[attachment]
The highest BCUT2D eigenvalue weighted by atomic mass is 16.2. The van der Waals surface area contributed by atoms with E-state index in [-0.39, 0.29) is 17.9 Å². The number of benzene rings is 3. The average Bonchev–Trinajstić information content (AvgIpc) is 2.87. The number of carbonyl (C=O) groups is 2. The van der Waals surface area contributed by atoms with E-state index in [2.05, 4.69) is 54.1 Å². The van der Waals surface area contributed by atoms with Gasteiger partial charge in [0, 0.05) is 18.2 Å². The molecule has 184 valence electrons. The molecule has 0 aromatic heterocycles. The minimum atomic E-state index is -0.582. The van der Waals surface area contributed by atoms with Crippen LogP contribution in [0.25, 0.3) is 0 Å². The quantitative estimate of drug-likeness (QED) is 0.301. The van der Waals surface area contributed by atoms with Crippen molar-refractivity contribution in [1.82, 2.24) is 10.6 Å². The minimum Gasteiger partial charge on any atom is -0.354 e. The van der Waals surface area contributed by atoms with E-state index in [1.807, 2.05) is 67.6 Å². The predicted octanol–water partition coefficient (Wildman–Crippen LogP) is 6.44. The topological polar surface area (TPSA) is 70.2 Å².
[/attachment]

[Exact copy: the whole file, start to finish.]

The highest BCUT2D eigenvalue weighted by atomic mass is 16.2. The van der Waals surface area contributed by atoms with E-state index in [-0.39, 0.29) is 17.9 Å². The number of benzene rings is 3. The average Bonchev–Trinajstić information content (AvgIpc) is 2.87. The number of carbonyl (C=O) groups is 2. The van der Waals surface area contributed by atoms with E-state index in [2.05, 4.69) is 54.1 Å². The van der Waals surface area contributed by atoms with Gasteiger partial charge in [0, 0.05) is 18.2 Å². The molecule has 184 valence electrons. The molecule has 0 aromatic heterocycles. The minimum atomic E-state index is -0.582. The van der Waals surface area contributed by atoms with Crippen LogP contribution in [0.25, 0.3) is 0 Å². The quantitative estimate of drug-likeness (QED) is 0.301. The van der Waals surface area contributed by atoms with Crippen molar-refractivity contribution in [1.82, 2.24) is 10.6 Å². The minimum Gasteiger partial charge on any atom is -0.354 e. The van der Waals surface area contributed by atoms with E-state index in [1.807, 2.05) is 67.6 Å². The predicted octanol–water partition coefficient (Wildman–Crippen LogP) is 6.44. The topological polar surface area (TPSA) is 70.2 Å².